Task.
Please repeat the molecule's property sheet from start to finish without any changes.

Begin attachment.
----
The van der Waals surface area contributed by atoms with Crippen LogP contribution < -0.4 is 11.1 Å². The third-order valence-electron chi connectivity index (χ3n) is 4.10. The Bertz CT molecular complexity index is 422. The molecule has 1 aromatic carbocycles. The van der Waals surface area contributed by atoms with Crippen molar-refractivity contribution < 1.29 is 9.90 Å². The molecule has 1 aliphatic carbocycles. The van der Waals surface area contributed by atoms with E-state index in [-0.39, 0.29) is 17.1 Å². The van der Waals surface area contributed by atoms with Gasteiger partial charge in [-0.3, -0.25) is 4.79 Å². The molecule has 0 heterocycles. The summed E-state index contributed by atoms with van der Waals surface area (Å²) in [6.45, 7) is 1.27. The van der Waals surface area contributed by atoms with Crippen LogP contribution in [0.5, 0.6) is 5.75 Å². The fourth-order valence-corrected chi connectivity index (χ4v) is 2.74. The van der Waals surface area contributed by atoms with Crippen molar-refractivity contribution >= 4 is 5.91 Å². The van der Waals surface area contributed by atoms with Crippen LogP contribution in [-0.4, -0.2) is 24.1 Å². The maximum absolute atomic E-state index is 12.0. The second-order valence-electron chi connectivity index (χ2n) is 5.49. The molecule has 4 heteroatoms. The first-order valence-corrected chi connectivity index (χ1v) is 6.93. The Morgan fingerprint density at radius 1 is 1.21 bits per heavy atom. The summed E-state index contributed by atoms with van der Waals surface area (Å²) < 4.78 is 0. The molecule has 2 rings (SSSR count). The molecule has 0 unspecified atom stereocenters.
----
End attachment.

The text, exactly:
The van der Waals surface area contributed by atoms with Crippen LogP contribution < -0.4 is 11.1 Å². The third-order valence-electron chi connectivity index (χ3n) is 4.10. The Bertz CT molecular complexity index is 422. The molecule has 1 aromatic carbocycles. The van der Waals surface area contributed by atoms with Crippen molar-refractivity contribution < 1.29 is 9.90 Å². The molecule has 1 aliphatic carbocycles. The van der Waals surface area contributed by atoms with E-state index in [-0.39, 0.29) is 17.1 Å². The van der Waals surface area contributed by atoms with Gasteiger partial charge in [-0.3, -0.25) is 4.79 Å². The molecule has 0 heterocycles. The summed E-state index contributed by atoms with van der Waals surface area (Å²) in [6.45, 7) is 1.27. The van der Waals surface area contributed by atoms with Crippen LogP contribution in [0.5, 0.6) is 5.75 Å². The fourth-order valence-corrected chi connectivity index (χ4v) is 2.74. The van der Waals surface area contributed by atoms with Crippen molar-refractivity contribution >= 4 is 5.91 Å². The van der Waals surface area contributed by atoms with Crippen LogP contribution in [-0.4, -0.2) is 24.1 Å². The maximum absolute atomic E-state index is 12.0. The second-order valence-electron chi connectivity index (χ2n) is 5.49. The molecule has 4 heteroatoms. The first-order valence-corrected chi connectivity index (χ1v) is 6.93. The Morgan fingerprint density at radius 1 is 1.21 bits per heavy atom. The summed E-state index contributed by atoms with van der Waals surface area (Å²) < 4.78 is 0. The molecule has 2 rings (SSSR count). The molecule has 0 unspecified atom stereocenters.